1. confinement in a cell for 22-24 hours each day.
2. no access to showers, hot water or toilet articles
3. two meals a day
4. confiscation of monies, legal materials and personal property
5. restricted visitation without notification to family or visitors (who often made the 200 mile trip to be denied visits)
6. discontinuation of educational, vocational, religious programs, including hobbies used as a source of income.
7. limited access to mail and legal counsel, including jailhouse lawyers.
The administration has indicated that these conditions will continue for an indefinite period of time. In essence, they have locked the doors and thrown away the key. This situation has been allowed to exist for too long. It is only fair to ask how long a man can be caged for 24 hours each day, fed two small meals, and allowed one shower in a period of two and a half weeks without expecting some type of reaction to this adverse environment.
Julius Martinez chaired the meeting to discuss the repressive conditions for these prisoners. Speakers and others at the meeting were lawyers, children, wives and families of the prisoners, former prisoners, the press and concerned community residents. Black, Anglo and Chicano were all represented in the group.
Carl Shames compared the Cellhouse Seven situation to the aftermath of Attica in New York and other situations around the country where prisoners are realizing that they have some rights, such as the right to three meals per day and some exercise each day.
The National Council of Black Lawyers has filed a suit with several other organizations and the process of the law suit was explained to the group. Since the filing of the suit, the prisoners are getting three meals a day and 15-30 minutes of exercise out-of-doors which had not been the case before.
Loretta Martinez spoke of her husband’s situation and her feelings. William Martinez was the manager of the radio station and did not go to the medium security prison because he was learning about radio technology and wanted to keep his job. Now he is in Cellhouse Seven. Though he would have been eligible for parole in ten months, she was not sure how much longer he would have < to serve because other charges had been brought against his previously good record.
Demonstrations are being planned by the group at activities where the governor will be attending or speaking. The group hopes to raise the interest and concern of many citizens and especially those who have family or friendship connections with the prisoners.
If persons desire further information about the Cellhouse Seven situation and activities to get different viewpoints in the newspapers, they may contact Maria Luz Quayle (534-5141) or Joan Zimko (892-0904).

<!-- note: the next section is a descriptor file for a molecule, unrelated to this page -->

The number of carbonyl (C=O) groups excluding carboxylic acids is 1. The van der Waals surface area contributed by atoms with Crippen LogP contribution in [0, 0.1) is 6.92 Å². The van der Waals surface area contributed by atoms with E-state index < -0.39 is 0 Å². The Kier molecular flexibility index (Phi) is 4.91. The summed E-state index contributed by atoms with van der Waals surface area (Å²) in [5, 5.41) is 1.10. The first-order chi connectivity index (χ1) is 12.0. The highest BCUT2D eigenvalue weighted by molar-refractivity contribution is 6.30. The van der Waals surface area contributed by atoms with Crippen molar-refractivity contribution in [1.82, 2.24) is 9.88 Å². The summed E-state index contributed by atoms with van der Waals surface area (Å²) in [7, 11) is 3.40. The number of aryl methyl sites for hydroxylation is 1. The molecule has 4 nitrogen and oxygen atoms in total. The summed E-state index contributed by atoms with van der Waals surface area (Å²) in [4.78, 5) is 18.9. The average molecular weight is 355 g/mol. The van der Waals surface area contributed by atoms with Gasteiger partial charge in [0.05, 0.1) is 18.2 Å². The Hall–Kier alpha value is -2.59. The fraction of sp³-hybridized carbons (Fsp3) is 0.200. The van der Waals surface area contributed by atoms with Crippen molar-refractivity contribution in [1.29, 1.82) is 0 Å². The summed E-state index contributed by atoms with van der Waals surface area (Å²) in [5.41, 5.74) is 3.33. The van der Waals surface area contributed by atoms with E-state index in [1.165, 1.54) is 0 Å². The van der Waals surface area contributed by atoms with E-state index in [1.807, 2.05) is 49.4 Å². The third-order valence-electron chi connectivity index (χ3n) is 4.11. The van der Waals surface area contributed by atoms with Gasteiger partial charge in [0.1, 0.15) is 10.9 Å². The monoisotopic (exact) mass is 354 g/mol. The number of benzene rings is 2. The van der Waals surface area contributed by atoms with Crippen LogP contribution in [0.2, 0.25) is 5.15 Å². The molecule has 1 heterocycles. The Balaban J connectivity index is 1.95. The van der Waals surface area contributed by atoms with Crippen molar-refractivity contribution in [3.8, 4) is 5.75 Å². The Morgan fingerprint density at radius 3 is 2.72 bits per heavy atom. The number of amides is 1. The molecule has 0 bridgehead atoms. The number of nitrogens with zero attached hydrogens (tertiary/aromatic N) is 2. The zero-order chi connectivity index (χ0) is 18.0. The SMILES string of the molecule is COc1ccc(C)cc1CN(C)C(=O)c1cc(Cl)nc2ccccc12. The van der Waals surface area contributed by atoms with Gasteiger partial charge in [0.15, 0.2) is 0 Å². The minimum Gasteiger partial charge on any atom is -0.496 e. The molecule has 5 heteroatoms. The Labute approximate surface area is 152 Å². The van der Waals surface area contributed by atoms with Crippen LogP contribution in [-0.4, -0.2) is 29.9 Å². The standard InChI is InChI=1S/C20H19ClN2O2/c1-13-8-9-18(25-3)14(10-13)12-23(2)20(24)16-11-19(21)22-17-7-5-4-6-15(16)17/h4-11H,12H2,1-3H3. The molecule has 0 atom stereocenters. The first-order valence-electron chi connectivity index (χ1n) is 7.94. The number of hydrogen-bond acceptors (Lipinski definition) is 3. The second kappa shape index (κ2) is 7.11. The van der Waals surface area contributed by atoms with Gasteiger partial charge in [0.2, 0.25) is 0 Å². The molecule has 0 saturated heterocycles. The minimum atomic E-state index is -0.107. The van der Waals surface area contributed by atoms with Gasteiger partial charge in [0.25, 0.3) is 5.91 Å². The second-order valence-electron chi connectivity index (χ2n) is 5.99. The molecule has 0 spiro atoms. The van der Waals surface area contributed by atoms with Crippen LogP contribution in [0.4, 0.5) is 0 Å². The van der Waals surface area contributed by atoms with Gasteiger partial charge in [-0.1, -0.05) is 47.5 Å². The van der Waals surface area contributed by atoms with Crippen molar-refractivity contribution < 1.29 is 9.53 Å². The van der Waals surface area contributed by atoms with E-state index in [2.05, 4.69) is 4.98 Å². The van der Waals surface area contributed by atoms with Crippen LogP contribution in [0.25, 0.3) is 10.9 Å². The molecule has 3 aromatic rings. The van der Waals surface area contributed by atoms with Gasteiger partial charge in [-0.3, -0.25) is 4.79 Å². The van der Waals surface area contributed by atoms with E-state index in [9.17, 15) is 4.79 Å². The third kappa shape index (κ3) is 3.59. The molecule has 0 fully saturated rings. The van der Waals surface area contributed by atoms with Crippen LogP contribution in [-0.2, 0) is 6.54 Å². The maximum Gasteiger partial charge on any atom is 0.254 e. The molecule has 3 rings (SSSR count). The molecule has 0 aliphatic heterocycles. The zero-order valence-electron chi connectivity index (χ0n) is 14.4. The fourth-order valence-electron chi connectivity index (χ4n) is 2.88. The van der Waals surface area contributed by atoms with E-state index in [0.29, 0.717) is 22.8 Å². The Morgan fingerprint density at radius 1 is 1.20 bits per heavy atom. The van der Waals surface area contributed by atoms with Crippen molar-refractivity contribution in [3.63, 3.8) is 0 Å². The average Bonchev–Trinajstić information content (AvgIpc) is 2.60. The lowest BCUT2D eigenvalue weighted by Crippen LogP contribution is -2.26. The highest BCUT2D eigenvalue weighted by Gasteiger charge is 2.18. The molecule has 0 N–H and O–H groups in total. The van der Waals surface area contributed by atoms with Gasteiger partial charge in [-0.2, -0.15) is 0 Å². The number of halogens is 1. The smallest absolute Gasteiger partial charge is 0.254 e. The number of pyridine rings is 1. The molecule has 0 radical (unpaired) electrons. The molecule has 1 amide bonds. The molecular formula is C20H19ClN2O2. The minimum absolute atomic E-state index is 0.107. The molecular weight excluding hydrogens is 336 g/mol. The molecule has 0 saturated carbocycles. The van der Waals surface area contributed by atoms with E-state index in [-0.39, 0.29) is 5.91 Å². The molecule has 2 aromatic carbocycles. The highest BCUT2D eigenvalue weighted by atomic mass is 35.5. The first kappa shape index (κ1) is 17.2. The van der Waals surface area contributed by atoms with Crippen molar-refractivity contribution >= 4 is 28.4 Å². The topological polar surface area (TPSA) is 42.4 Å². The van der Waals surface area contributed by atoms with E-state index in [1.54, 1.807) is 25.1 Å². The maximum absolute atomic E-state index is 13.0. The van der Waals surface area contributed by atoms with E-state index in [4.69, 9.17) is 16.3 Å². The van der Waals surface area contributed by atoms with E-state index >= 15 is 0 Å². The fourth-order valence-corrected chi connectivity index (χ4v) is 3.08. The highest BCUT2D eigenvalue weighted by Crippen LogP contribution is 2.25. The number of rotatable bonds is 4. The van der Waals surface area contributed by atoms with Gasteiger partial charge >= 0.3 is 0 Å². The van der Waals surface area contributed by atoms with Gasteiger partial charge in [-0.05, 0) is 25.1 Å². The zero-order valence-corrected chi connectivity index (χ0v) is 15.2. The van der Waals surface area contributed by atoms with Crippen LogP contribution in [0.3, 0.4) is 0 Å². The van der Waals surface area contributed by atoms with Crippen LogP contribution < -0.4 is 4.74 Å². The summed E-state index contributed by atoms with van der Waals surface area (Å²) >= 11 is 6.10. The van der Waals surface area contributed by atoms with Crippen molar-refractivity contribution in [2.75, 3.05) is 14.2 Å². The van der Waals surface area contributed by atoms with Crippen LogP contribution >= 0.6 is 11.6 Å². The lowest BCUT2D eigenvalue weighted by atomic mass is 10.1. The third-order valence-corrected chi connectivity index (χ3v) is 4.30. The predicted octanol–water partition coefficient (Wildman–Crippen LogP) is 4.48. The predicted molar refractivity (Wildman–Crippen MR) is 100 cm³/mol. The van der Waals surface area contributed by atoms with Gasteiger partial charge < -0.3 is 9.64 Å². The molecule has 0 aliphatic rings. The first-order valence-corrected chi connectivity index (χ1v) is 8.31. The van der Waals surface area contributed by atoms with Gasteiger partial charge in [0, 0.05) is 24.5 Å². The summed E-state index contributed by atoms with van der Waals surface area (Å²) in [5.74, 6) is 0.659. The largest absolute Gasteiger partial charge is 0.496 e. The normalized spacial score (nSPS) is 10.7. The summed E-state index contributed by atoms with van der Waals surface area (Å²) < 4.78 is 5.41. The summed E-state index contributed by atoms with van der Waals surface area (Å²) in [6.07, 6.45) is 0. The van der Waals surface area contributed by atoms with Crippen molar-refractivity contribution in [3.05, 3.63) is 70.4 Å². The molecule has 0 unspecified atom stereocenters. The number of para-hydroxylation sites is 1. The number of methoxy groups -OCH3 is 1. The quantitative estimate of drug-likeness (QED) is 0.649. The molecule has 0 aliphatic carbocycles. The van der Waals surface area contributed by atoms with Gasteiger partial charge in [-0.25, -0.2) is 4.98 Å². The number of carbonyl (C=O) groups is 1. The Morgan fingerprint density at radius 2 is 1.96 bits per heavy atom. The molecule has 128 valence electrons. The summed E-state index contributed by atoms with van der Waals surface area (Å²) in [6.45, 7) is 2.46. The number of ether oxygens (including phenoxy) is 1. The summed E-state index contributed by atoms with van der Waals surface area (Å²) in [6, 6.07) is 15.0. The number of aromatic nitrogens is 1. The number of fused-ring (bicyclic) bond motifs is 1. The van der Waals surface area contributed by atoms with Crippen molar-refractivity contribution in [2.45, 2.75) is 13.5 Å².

WE URGE ALL CITIZENS to join us in our demands to:
1. End the massive and arbitrary lock-up in Cellhouse 7;
2. Establish disciplinary proceedings commensurate with due process of law, whether these proceedings are applied to inmates or guards;
3. Commence an independent investigation of the general prison lock-up and the deaths of Herman Brickhouse and William Padilla that occurred during the lock-up period;
4. That such independent investigative body be composed of three inmates, the representatives of the Corrections Department and thrqe lay citizens; and
5. expunge all records of these transfers to Cellhouse 7 so that none of the inmates will suffer adverse actions before the parole and/or commutation board.
Tuesday 9:30 a.m. -12:00 noon Sewing Classes at
Inner City Parish Beginning on November 5th
Sponsored by:
Headstart Inner City Parish Auraria Community Center Mennonite Urban Ministry Opportunity School
MARY BARRON CONQUERS ILLNESS
Not too long ago, it looked very much as though Mary Barron was on the losing side when she was struck down with acute pancreatitis. Her life was despaired of, but Mary Barron has never been a quitter and she fought as hard for her life as she has fought for all of the things that she believed in.
Mary fought not only for the sake of her family, but also for her community. After a quarter of a century of living in it, she was fully aware of its needs and frustrations.
Because it didn’t look like Mary Barron would ever be out campaigning again, Gerard Trujillo was designated as the legislative candidate of district 6. Trujillo, however, suddenly moved to Wheatridge, and the Republicans were left without a candidate.
A miracle then happened, aided by her three D’s: Desire, Determination and Destiny. Mary Barron got well. For she had the Desire to live; to leave her bed and get out among people again; the Determination to help the community in which she lived which was floundering about with many problems; and the Destiny that she felt the good Lord had endowed her with by giving her health again so she could set out on their goal of reaching the Hill where she felt the